If you haven't seen it, it's pretty funny, namely because you know exactly what it's making fun of. You've seen them: the clean white walls, the mountain ranges, the coffee, and the explorative living advertised by many instagrammer. A movement I like to call the "#liveauthentic movement".
As someone who dipped his toe in the freelance game, I felt like to be taken seriously or be part of a certain "creative" group, my stuff needed to be in this style. (at least in my geographic location, could be different somewhere else) Most of the time, it's this style that attracts the most followers, because this adventurous lifestyle looks cool and clean. It screams creativity, right?
The creator of this account has decided to remain anonymous, for good reason. If you're a photographer today, you probably know quite a few other photographers that partake in this "manufactured" style. The business is competitive enough without becoming vilified within your industry. She's obviously very talented based on the composition and scaling she's performed in these images. She's challenging the norm, calling out this creative lack of creativity.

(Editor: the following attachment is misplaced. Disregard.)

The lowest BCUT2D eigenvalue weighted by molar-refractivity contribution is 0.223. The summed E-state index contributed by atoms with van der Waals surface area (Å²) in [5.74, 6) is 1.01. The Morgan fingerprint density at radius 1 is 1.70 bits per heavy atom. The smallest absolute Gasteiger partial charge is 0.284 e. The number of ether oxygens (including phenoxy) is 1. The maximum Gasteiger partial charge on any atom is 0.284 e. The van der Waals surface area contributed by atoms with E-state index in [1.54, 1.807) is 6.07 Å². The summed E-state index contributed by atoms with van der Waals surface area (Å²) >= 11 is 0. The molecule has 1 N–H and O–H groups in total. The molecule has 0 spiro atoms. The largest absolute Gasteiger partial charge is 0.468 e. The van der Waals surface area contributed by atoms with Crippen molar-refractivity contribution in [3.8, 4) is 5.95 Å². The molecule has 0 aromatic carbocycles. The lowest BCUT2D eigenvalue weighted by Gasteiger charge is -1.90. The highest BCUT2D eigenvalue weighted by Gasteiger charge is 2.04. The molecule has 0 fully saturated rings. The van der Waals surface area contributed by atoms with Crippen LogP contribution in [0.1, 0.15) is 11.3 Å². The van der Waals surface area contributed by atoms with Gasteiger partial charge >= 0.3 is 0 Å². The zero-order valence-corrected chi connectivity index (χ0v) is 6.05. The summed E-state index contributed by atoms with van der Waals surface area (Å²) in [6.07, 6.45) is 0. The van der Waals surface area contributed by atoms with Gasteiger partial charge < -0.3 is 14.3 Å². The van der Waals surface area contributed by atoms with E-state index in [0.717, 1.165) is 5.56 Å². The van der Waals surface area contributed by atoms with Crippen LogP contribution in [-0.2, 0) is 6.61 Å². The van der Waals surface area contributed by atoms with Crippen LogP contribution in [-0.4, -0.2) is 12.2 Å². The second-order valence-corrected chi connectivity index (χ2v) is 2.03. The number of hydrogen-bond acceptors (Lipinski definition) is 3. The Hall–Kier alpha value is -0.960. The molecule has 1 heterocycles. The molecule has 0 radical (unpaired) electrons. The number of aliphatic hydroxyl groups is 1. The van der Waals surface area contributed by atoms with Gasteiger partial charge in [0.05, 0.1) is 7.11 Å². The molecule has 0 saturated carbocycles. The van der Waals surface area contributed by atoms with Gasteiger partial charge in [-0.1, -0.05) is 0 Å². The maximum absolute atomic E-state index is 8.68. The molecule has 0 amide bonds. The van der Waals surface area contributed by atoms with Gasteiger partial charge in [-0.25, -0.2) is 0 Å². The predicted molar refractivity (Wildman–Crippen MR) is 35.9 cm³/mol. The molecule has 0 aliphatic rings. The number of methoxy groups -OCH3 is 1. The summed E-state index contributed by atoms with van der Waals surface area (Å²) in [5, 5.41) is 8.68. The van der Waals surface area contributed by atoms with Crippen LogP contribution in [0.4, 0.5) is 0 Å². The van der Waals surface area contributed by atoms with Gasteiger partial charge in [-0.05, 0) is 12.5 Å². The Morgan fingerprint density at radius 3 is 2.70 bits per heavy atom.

I spend a lot of the time in the podcast apologizing for possibly inflaming people, but I really did find that it was hard to fit in my age group of photographers and designers if I didn't assimilate. This isn't the type of photographer I want to be, (if I really wanted to be a professional full-time photographer.) I also want to stress that there's nothing wrong with this #liveauthentic culture; I love good coffee and white walls and handmade things, it's the fakeness and pretentiousness that sometimes goes along with it that I'm not a fan of.
To be clear, I drink tons of coffee, I use VSCO filters, and I love my leather stuff. There's nothing wrong with those things, it's the impossibly clean life that these photos advertise I am against. Or maybe my life is just that boring and my walls are beige instead of white.
In sarcastic fashion, the podcast photo is thus:
It was a fun episode all around brought on by a pretty funny and well-crafted Instagram account. I was surprised by how harsh the critique was, and felt as if the photographer hit the nail on the head.
Let's be honest, social media is a hack, tired topic. This was just a refreshing way to go about it. Maybe we need to just turn our attention towards the US elections instead. Right? Right?